Medals4Mettle: Rewarding Life’s Hardest Races

Jillian Berndtson

| 4 min read

Nurse holding baby with medal
“Someone is in a race much tougher than you right now.”
Dr. Steven Isenberg had just finished a marathon and claimed his medal at the finish line before visiting his friend in the hospital who was battling cancer. As the two talked, he realized that his friend’s eyes were particularly drawn to the medal. When Dr. Isenberg realized what his friend was looking at, he removed the medal from his neck and placed it around his friend’s, honoring the fact that his friend deserved a medal for his battles more than he did.
Joe Burns and Sinéad Nimmo hold medals to be given to kids in the hospital
Joe Burns (left) and Sinéad Nimmo (right) hold medals to be given to kids in the hospital.
Dr. Isenberg’s simple exchange with a friend led to the creation of an international non-profit organization which aims to improve the healing journey of kids who are in the hospital: Medals4Mettle.
Medals4Mettle collects old earned medals from long-distance runs such as half-marathons, marathons and triathlons. The medals are then polished, given a special Medals4Mettle ribbon and gifted to kids in the hospital who have reached a significant milestone in their healing journey and have shown their own mettle in the process.
Sinéad Nimmo, Child Life Project Specialist at Children’s Hospital of Michigan in Detroit, is one of the staff members who awards the kids with their medals.
“There’s a lot of work we do and a lot of patients that we work with to promote positive coping and assist them with their hospitalization, particularly if it’s long or if it’s a major medical event,” said Nimmo. “When we have resources available to us like Medals4Mettle to help recognize a huge, overarching accomplishment (being done with treatment or being discharged after a super long hospital stay), it’s so meaningful to the patient and to their family to have an opportunity for someone to concretely, physically with a medal, recognize the hard work that they’ve put in to get to where they are.”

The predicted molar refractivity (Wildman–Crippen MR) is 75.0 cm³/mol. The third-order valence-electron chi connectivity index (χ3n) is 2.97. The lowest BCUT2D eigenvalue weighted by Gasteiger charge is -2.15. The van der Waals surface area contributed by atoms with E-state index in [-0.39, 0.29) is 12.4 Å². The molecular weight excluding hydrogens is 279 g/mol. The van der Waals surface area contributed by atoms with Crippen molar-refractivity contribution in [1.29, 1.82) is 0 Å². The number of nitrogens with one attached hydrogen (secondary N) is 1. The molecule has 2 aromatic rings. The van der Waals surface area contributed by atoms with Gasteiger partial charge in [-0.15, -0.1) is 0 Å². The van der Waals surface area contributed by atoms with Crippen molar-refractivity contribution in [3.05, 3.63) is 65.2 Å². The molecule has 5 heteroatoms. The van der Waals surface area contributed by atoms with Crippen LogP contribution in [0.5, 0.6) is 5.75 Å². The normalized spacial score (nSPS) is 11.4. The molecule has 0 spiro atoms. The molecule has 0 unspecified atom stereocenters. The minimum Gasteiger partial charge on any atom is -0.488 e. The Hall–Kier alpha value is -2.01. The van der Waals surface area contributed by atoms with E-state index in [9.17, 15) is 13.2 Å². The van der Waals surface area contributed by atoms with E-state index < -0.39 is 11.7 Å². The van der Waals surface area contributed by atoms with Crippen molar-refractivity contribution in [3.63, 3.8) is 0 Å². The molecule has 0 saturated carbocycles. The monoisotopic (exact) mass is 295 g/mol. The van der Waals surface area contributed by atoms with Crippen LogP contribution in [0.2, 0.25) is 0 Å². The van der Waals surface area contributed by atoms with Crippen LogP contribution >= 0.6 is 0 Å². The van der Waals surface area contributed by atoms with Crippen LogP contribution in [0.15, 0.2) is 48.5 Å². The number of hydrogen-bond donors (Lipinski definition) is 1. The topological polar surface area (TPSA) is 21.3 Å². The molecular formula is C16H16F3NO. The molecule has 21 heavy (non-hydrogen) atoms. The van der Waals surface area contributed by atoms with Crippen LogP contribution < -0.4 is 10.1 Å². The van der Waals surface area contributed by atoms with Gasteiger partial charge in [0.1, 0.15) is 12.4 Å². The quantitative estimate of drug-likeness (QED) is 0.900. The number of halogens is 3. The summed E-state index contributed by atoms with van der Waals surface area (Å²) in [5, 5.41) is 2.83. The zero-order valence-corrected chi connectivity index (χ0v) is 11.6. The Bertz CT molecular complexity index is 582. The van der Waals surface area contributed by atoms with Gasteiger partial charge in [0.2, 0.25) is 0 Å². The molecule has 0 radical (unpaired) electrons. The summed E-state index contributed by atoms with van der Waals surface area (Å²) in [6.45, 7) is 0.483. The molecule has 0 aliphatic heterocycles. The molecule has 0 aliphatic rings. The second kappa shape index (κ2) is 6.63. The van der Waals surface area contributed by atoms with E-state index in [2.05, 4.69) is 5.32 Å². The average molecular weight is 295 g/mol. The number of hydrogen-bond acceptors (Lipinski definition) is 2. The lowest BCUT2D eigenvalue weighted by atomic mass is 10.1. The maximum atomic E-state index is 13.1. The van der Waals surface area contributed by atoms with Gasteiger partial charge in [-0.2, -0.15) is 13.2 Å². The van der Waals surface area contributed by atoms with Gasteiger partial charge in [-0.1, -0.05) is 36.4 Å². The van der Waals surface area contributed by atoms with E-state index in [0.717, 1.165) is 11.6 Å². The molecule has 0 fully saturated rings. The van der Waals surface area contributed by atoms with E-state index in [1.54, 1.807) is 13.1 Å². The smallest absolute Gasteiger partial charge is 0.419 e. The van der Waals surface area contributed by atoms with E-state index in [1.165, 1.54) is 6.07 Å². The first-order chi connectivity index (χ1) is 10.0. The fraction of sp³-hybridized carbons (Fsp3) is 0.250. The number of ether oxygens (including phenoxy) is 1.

A Medals4Mettle recipient smiling after receiving her medal.
A Medals4Mettle recipient smiling after receiving the medal.
Nimmo emphasized the differences in medical journeys for each patient. There is no set criteria for what earns or does not earn a medal, it’s solely based on the individual. “Big goals are awesome, but it’s also a great program to celebrate achieving those small milestones along the way…It’s super special when you get to see a patient’s reaction to receiving the medal. It comes with a certificate that specifically points out why they’re receiving it. It’s such a simple thing but it means a ton.”
Every patient reacts to their medal differently. “We see everything from a small little smile to big, giant laughter to tears because it’s a big deal when you have an accomplishment recognized,” said Nimmo. “It’s the look on that kiddo’s face when you explain to them ‘this is why I really think you deserve this medal, this is the hard work I think you did. This is the difference I see or I’m so excited you get to go home’ or whatever it is…the look on their faces are brilliant and amazing and it makes the whole program so worthwhile and you see the benefit of it right there in their face,” added Nimmo.
Medals4Mettle has given over 55,000 medals worldwide since 2005 with over 8,000 of those medals being delivered to hospitals in the Detroit area. The Southeastern Michigan Chapter has even started hosting an annual half marathon of its own, Back to the Beach at Stony Creek.
“A couple different departments have specific parties,” said Joe Burns, Southeastern Michigan Chapter Coordinator for Medals4Mettle. “I got invited to the Annual Princess and Superheroes Party in May, there’s also a party here in the hospital called Ticker Club and all the kids who have had heart surgeries or transplants are there. For those parties we have medals for everyone that has been a patient or is a patient and I also have things called sibling medals. Sibling medals don’t really meet the criteria of long-distance training. Pretty much everyone will get a medal that comes to a hospital-sponsored event.”
“It’s like a finish line to a finish line,” said Burns. “The runner comes to the finish line and gets their goal which is the medal and then their medal goes to the hospital. Those kids are running a race from their bed and their goal is to get to their finish line, which is going home.”
If you would like to donate a long-distance medal to Medals4Mettle, you can visit their website.
Courtesy photos

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